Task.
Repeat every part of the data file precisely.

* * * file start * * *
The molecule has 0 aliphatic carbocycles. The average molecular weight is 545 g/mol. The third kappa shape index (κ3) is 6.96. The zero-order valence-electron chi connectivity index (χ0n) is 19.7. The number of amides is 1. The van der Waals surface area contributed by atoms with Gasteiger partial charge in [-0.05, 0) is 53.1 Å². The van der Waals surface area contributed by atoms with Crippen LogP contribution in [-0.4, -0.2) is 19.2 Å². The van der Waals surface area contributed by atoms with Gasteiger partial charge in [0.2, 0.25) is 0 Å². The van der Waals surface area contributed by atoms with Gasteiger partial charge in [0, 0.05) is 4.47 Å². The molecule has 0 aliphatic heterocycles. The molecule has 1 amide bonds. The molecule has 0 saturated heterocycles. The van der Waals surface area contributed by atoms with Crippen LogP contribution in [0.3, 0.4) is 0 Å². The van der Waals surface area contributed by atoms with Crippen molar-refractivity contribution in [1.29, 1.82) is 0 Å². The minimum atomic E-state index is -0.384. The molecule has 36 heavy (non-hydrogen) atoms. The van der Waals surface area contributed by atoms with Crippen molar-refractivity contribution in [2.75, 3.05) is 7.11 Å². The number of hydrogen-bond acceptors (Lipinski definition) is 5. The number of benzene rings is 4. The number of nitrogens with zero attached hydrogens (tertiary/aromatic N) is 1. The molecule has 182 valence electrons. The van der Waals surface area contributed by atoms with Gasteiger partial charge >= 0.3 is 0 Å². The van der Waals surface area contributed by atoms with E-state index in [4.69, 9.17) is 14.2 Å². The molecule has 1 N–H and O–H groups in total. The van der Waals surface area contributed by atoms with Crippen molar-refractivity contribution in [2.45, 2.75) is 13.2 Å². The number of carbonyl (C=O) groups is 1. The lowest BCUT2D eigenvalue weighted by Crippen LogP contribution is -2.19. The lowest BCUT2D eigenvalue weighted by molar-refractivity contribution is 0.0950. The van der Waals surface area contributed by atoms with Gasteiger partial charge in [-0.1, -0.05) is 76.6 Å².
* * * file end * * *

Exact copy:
The molecule has 0 aliphatic carbocycles. The average molecular weight is 545 g/mol. The third kappa shape index (κ3) is 6.96. The zero-order valence-electron chi connectivity index (χ0n) is 19.7. The number of amides is 1. The van der Waals surface area contributed by atoms with Gasteiger partial charge in [-0.05, 0) is 53.1 Å². The van der Waals surface area contributed by atoms with Crippen LogP contribution in [-0.4, -0.2) is 19.2 Å². The van der Waals surface area contributed by atoms with Gasteiger partial charge in [0.2, 0.25) is 0 Å². The van der Waals surface area contributed by atoms with Gasteiger partial charge in [0, 0.05) is 4.47 Å². The molecule has 0 aliphatic heterocycles. The molecule has 1 amide bonds. The molecule has 0 saturated heterocycles. The van der Waals surface area contributed by atoms with Crippen LogP contribution in [0.3, 0.4) is 0 Å². The van der Waals surface area contributed by atoms with Crippen molar-refractivity contribution in [1.29, 1.82) is 0 Å². The minimum atomic E-state index is -0.384. The molecule has 36 heavy (non-hydrogen) atoms. The van der Waals surface area contributed by atoms with Crippen molar-refractivity contribution in [2.75, 3.05) is 7.11 Å². The number of hydrogen-bond acceptors (Lipinski definition) is 5. The number of benzene rings is 4. The number of nitrogens with zero attached hydrogens (tertiary/aromatic N) is 1. The molecule has 182 valence electrons. The van der Waals surface area contributed by atoms with Gasteiger partial charge >= 0.3 is 0 Å². The van der Waals surface area contributed by atoms with E-state index in [4.69, 9.17) is 14.2 Å². The molecule has 1 N–H and O–H groups in total. The van der Waals surface area contributed by atoms with Crippen molar-refractivity contribution in [2.45, 2.75) is 13.2 Å². The number of carbonyl (C=O) groups is 1. The lowest BCUT2D eigenvalue weighted by Crippen LogP contribution is -2.19. The lowest BCUT2D eigenvalue weighted by molar-refractivity contribution is 0.0950. The van der Waals surface area contributed by atoms with Gasteiger partial charge in [-0.1, -0.05) is 76.6 Å².